According to a recent article in the FT Advisor, alternative assets can be a source of income (see link). The article argues that following a period of lower yields in traditional assets over the past decade or so, investors have started to flirt with alternative assets. So, here we ask why? Why has the practice of investing in alternative assets, in particular lending money to property developers in loans that are secured against legal charges on the property become so popular? What can it bring to a balanced pension portfolio? And why are platforms such as Blend Network thriving?
First, for years property was the asset that dominated most investors’ alternative allocation. So, it is only natural that P2P property lending has been the next step for investors looking for yield and fixed returns. In other words, investors ‘understand’ property and their familiarity with the asset class has contributed to the increasing popularity of P2P property lending. Many investors with Blend Network also invest in physical property and use P2P property lending to diversify their property portfolio.
Second, P2P property lending allows investors to do well by doing good. The BBC’s Housing Briefing estimates that we have built 1.2 million fewer homes today than we should have, and the need for more homes is increasing. P2P property lending allows investors to participate in the national housebuilding effort by investing in pre-vetted and pre-screened loans and lending directly to property developers who, in the case of Blend Network, are building more affordable homes. The borrowers are typically experienced SME property developers and small construction companies looking to fund their projects and cut off from traditional finance because banks don’t have a huge appetite to provide development finance nowadays.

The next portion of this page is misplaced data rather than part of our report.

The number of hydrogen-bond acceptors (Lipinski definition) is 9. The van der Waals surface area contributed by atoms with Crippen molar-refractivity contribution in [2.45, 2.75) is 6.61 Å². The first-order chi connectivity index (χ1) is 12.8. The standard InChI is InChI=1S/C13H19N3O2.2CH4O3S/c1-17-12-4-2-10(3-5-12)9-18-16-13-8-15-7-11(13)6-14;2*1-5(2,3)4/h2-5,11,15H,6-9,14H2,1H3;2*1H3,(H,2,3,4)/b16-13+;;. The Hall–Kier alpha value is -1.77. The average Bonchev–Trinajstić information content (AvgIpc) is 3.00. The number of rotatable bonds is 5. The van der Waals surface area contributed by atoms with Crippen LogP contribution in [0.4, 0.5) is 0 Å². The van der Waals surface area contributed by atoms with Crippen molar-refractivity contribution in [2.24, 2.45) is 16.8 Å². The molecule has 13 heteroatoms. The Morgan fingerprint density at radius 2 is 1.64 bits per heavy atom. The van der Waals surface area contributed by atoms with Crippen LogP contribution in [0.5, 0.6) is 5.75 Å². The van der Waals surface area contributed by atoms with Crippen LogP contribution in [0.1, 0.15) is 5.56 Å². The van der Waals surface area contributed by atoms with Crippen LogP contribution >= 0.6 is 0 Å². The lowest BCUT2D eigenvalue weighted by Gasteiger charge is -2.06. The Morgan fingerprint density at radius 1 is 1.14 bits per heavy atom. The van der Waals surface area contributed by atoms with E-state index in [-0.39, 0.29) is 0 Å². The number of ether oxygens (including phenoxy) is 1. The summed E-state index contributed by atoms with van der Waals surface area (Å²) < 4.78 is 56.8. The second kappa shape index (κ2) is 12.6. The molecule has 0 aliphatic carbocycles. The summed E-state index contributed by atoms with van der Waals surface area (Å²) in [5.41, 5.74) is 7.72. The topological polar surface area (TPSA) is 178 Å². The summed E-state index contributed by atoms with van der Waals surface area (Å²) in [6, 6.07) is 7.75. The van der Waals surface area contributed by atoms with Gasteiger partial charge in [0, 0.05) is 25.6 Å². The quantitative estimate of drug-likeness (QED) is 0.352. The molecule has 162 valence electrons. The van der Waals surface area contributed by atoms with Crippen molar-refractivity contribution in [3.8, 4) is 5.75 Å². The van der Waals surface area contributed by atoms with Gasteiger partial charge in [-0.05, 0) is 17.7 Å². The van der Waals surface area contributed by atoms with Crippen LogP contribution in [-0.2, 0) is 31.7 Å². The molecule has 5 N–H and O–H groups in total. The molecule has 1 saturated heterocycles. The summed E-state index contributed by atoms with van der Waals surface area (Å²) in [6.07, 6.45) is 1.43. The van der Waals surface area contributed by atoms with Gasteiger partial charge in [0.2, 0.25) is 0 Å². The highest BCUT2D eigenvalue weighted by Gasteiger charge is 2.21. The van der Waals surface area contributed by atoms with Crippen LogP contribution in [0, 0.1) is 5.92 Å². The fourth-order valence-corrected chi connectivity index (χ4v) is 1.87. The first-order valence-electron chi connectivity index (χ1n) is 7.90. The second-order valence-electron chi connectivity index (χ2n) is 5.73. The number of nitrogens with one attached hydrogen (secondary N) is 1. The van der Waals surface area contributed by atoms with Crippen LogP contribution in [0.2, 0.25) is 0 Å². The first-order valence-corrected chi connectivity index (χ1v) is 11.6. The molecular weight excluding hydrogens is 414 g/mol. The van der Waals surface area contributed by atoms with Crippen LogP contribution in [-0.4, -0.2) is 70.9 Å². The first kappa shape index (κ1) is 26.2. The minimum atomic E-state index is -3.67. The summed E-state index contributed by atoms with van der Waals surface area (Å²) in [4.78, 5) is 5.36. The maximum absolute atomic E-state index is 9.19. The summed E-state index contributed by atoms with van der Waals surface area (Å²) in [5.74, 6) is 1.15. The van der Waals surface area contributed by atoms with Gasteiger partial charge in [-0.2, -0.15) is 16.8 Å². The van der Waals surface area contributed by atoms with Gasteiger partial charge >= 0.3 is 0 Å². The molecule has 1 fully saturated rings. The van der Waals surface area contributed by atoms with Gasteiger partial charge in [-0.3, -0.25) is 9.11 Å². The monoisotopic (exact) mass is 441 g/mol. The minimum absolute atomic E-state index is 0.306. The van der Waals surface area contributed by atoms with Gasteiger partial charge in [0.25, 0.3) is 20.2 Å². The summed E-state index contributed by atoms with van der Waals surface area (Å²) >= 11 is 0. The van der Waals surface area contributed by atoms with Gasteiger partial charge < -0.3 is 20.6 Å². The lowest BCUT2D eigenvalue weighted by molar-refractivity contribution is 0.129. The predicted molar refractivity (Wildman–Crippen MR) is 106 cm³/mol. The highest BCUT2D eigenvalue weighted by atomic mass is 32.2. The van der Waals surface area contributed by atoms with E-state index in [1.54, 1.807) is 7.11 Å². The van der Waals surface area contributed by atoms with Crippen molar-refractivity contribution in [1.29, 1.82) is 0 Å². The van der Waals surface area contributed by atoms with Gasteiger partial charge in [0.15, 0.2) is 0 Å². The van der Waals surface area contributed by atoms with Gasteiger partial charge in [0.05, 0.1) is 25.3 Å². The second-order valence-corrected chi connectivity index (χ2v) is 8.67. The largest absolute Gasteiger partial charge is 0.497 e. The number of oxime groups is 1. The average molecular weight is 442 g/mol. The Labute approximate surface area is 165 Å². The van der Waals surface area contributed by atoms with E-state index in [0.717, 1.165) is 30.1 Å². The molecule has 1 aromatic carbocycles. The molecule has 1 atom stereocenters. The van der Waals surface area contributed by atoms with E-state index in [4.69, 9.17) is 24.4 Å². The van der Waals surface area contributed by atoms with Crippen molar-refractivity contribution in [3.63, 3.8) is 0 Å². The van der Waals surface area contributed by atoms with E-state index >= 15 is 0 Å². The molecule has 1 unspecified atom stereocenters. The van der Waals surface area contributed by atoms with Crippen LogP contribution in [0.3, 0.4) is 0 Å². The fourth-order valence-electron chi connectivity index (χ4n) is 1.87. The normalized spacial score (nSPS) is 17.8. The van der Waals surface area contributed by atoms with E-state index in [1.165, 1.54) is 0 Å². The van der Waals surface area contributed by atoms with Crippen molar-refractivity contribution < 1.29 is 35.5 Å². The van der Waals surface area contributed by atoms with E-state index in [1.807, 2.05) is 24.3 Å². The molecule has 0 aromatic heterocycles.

Third, the interest earned by P2P property lending is usually higher than the interest on cash deposits (though P2P lending carries risk to your capital and is not covered by the FSCS, whereas cash in a bank is covered by the FSCS) and, while there is a risk that a borrower may default, P2P property loans usually offer fixed returns, thus shielding investors from the volatility of stock markets. This makes P2P lending an attractive option to investors willing to take some risk and who are looking to achieve higher returns, particularly retirees looking for the security of an annuity. Do you own a SIPP or SSAS? Are you interested in finding out how you can invest your SIPP and SSAS money in Blend Network’s property-secured loans? Get in touch with our team now.
Your capital is at risk if you lend to businesses. P2P lending is not covered by the Financial Services Compensation Scheme. Investments are illiquid (the inability to sell assets quickly or without substantial loss in value). Past performance is not a reliable indicator of future results.
Blend Loan Network Limited is an Appointed Representative of Resolution Compliance Limited which is authorised and regulated by the Financial Conduct Authority (FRN. 574048)